None of that worldview came through in Romney’s remarks, and they were exacerbated by his post-election remarks summarized here by the Los Angeles Times:

Obama, Romney argued, had been “very generous” to blacks, Hispanics and young voters. He cited as motivating factors to young voters the administration’s plan for partial forgiveness of college loan interest and the extension of health coverage for students on their parents’ insurance plans well into their 20s. Free contraception coverage under Obama’s healthcare plan, he added, gave an extra incentive to college-age women to back the president.

“The president’s campaign,” he said, “focused on giving targeted groups a big gift — so he made a big effort on small things. Those small things, by the way, add up to trillions of dollars.”

In short, Romney concluded that he lost because he couldn’t make a better offer to voters in key demographics who were essentially motivated by laziness and greed.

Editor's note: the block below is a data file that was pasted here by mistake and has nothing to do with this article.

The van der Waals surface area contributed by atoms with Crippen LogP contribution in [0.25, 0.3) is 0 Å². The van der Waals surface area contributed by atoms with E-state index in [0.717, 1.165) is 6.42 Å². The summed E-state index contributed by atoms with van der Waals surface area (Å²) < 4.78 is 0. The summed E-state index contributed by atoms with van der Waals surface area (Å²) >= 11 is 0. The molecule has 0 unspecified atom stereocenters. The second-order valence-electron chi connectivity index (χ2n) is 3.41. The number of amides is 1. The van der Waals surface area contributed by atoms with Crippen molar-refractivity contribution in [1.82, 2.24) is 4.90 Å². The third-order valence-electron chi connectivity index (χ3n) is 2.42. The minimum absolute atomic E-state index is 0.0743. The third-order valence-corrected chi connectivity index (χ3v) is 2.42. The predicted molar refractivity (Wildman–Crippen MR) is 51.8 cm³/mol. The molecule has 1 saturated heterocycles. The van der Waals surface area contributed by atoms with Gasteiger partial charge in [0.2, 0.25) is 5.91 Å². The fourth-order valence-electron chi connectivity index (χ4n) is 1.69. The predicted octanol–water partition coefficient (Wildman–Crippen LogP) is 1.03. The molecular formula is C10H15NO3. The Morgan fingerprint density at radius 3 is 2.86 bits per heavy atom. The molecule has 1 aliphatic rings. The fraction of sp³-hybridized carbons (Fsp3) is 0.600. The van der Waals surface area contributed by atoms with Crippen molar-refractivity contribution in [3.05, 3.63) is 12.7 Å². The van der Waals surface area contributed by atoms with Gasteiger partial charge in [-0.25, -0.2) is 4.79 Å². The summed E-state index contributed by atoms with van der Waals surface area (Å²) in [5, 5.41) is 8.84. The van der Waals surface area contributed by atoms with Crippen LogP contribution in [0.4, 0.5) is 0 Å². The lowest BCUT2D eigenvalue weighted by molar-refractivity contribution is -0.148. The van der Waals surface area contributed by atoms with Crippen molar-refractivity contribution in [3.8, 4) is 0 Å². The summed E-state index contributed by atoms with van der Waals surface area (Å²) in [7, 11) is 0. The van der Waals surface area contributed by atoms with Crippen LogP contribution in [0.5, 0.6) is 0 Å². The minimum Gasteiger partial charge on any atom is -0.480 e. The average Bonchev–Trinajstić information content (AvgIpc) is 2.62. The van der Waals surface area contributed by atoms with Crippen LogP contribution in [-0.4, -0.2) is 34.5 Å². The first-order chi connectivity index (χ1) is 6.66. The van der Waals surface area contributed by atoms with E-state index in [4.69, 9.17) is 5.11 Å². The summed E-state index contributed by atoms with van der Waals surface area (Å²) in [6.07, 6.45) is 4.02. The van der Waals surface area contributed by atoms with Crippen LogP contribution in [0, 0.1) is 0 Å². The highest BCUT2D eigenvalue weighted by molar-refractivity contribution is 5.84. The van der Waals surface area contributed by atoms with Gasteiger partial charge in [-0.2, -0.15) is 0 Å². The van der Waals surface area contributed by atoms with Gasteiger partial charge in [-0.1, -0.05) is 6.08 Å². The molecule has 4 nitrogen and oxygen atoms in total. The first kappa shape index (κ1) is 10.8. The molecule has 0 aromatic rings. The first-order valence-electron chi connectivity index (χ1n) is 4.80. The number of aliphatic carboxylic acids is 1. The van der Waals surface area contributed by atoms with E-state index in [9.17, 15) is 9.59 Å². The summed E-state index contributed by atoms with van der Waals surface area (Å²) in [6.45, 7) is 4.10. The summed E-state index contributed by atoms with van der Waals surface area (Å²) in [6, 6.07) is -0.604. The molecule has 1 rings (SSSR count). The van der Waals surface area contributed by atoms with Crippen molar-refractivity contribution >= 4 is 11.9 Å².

There’s a word that accurately summarizes the perspective of Republicans who believe that Latinos voted for Obama because they want amnesty for criminals and endless welfare, that young people voted for Obama because they’re ignorant and want free birth control, and that blacks voted for Obama because they wanted free cell phones: contempt. And it’s hard to persuade people to adopt your perspective, join your movement, or vote for your candidate when you speak of them with contempt.

The Sandra Fluke “slut” argument: When Democrats spotlighted Georgetown University law student Sandra Fluke for her conviction that employers should be required to provide insurance that covers birth control, it was hard to imagine a more self-destructive reaction than Rush Limbaugh’s initial one: